Archive for May, 2012



Some Thoughts from 2012 AusMedTech Conference

May 24th, 2012
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While securing financing is an important milestone for developing new healthcare technologies, developers need to look beyond this first step and find ways to determine and demonstrate the value of their innovations. And there’s no better place to discuss this crucial issue than in Australia.
 
Home to 600 medical device companies, Australia ranks as the fourth-largest market in the Asia-Pacific region. I wrote this post last week from the 2012 AusMedTech (Australia Medical Technology) national conference in Sydney after sharing some strategic insights with device executives.
 
As the device industry continues to grow rapidly, it will be important for technology developers to demonstrate how their products add value to healthcare. No matter where they are located in the world, developers need to:

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Can We Manage a Democratized Healthcare Technology?

May 21st, 2012
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We’ve discussed previously how medical societies, healthcare practitioners and life science product developers are increasingly concerned about reducing costs of healthcare product development and delivery – both for the developing company and the end patient or consumer. Cost-effectiveness and “cost control” are the new watchwords.
 
But much of this cost control will come not from cutting R&D budgets or reducing unnecessary tests (though those are important considerations). Instead, a targeted look at healthcare customers and the development of sensitive, intelligent information technology that can track patient progress and capture customer preferences will pave the way to innovative and revolutionary healthcare delivery.
 
An ideal information system should track product (or service) quality, total patient outcome and the cost of treatment for the entire time a patient is sick. In addition, this information system should monitor and discover behaviors that can prevent illness from happening, or check up remotely on a healthy healthcare consumer (such as a pregnant woman). This will require a “democratization” of IT; a design of systems that anybody can use and that contain metrics that are shared among platforms:

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Can “Portfolio Theory” Be Applied to NIH Funding Decisions?

May 17th, 2012
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The National Institutes of Health has faced some critical fire lately: for funding studies that don’t turn into treatments, for not paying enough heed to the “valley of death” (the stage between bench science and clinical trials), and for not funding enough basic research because of budgetary constraints. But few have asked: how could the agency better select prospective projects?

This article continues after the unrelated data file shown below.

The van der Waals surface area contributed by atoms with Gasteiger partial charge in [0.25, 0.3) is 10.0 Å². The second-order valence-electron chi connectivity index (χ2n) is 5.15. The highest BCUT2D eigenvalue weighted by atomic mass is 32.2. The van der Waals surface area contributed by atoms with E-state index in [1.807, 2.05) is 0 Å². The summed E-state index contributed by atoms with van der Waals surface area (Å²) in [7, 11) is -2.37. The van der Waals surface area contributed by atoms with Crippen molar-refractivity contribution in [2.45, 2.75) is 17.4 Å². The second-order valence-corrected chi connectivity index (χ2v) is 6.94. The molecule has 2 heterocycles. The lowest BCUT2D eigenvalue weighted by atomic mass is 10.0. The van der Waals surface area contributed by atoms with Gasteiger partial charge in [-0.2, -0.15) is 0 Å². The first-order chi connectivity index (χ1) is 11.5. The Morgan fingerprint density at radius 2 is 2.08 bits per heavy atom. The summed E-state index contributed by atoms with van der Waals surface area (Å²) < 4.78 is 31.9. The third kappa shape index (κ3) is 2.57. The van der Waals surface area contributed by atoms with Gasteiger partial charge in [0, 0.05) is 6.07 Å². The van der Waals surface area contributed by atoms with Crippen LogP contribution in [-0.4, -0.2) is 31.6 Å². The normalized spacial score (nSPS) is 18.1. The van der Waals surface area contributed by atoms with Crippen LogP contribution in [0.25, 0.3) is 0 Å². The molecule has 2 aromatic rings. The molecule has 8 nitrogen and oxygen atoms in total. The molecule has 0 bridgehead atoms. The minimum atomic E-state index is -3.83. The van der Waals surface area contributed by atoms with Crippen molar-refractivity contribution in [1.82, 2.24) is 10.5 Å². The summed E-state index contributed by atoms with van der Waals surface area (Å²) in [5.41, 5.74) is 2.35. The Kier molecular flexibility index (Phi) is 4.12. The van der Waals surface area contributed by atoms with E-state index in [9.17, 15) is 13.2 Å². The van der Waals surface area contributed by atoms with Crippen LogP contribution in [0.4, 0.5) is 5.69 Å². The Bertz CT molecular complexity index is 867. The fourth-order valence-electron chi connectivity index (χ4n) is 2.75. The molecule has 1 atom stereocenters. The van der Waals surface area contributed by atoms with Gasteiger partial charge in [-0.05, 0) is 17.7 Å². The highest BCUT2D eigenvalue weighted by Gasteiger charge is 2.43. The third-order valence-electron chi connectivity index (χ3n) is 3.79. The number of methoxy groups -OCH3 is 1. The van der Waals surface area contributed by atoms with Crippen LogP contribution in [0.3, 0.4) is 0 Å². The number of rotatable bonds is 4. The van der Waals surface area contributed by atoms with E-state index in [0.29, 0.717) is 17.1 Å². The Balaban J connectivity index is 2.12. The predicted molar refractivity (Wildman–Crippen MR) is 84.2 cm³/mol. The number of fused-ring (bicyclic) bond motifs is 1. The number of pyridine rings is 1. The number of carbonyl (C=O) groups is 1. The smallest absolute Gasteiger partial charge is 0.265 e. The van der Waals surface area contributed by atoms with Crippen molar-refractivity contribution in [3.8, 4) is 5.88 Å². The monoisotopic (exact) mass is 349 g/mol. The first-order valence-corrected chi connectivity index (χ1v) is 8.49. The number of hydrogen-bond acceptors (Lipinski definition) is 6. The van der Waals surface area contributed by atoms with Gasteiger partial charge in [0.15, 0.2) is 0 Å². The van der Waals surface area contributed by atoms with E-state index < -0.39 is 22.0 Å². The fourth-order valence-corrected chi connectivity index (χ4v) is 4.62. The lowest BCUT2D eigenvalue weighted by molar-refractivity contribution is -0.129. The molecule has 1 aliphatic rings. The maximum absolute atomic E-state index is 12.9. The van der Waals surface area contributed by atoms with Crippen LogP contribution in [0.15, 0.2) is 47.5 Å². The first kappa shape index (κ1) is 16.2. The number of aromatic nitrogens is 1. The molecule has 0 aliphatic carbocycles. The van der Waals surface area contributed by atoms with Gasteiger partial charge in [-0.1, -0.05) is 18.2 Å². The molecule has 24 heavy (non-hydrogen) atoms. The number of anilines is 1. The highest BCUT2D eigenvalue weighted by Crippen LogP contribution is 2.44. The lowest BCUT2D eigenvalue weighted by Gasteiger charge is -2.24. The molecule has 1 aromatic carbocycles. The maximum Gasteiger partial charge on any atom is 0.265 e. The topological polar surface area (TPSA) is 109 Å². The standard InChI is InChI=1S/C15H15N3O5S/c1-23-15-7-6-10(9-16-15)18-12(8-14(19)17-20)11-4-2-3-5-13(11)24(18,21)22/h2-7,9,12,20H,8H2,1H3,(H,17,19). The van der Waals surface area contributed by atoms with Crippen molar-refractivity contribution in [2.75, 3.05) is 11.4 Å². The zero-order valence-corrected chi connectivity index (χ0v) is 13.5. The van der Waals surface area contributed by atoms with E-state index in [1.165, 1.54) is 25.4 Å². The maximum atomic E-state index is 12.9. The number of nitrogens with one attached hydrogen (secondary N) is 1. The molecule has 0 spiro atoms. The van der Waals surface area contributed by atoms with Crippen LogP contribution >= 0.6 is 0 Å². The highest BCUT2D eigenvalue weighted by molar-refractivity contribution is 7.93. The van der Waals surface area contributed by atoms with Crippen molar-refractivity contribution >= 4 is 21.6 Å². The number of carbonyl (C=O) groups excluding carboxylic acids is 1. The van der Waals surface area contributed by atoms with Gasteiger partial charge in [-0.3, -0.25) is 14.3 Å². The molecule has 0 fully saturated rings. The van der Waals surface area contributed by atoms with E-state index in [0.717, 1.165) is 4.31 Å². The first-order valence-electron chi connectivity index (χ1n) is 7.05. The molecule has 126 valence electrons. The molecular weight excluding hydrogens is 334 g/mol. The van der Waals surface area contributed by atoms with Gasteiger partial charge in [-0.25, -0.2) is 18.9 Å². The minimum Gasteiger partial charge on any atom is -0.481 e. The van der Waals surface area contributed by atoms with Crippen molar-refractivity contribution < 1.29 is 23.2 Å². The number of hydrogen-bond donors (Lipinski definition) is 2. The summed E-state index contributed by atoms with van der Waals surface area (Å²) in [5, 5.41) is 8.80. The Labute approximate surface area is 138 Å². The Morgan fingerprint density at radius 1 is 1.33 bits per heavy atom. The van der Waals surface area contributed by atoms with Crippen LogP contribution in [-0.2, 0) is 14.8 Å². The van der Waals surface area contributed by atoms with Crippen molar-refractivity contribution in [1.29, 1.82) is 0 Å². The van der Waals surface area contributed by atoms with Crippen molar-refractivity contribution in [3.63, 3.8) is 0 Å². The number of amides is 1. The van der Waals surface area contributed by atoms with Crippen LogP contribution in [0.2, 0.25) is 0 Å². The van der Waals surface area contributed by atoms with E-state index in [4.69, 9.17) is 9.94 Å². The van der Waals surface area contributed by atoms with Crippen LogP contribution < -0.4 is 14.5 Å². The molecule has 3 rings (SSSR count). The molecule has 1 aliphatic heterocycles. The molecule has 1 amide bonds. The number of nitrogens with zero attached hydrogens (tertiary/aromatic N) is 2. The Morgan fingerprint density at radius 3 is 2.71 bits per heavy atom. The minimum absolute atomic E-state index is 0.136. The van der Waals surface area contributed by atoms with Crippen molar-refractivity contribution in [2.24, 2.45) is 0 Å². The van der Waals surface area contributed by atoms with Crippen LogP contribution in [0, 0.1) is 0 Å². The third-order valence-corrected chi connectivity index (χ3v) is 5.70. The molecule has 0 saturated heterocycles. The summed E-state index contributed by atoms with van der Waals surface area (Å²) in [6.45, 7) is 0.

Researchers at MIT and Brigham and Woman’s Hospital in Boston published an intriguing theory: base NIH funding similarly to how investment companies handle portfolios, complete with return on investment calculations. But what would a rate of return be in biomedical research? Years of life saved per dollar spent, say Andrew Lo and his colleagues in their paper published in PLoS One.
 
But as the authors and others admit, “years of life saved” is probably an overly simplistic measure. Perhaps the authors were trying to make a point in the most extreme way possible.

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Optimizing Digital Health’s Future Calls for New Regulatory Vision: A Discussion with a U.S. Congressional Aide

May 11th, 2012
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Washington, DC, is an impressive city. But too many times, one leaves our nation’s capital scratching one’s head. Understanding how large, complex agencies deal with equally large, complex issues is puzzling enough, but issues that change on an almost-daily basis—such as optimizing the potential of advances in digital health—call for much faster solutions than our bureaucratic system is designed to address.
 
To discuss ways to resolve the puzzles inherent in regulating digital health opportunities, Paul Sonnier and I met with Keith Studdard, the Legislative Director to U.S. Representative Marsha Blackburn (R-Tenn), who has been advocating a clearer, more streamlined regulatory approach to new developments in digital health.  What was our reaction coming home? Instead of scratching our heads, we were pleasantly surprised by the level of engagement and dedication we found.
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Three Steps Toward Actualizing the White House’s Bioeconomy

May 7th, 2012
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The White House Office of Science and Technology Policy (OSTP) recently released its “National Bioeconomy Blueprint”—a detailed proposal on how advances in our knowledge of biology and biotechnology have spurred significant enough economic activity (e.g., labor, capital and resources) to create a new type of economy for the United States.
 
While the report focused on many areas outside of healthcare, the following three points struck me as significant for those of us who spend our time thinking about life sciences:

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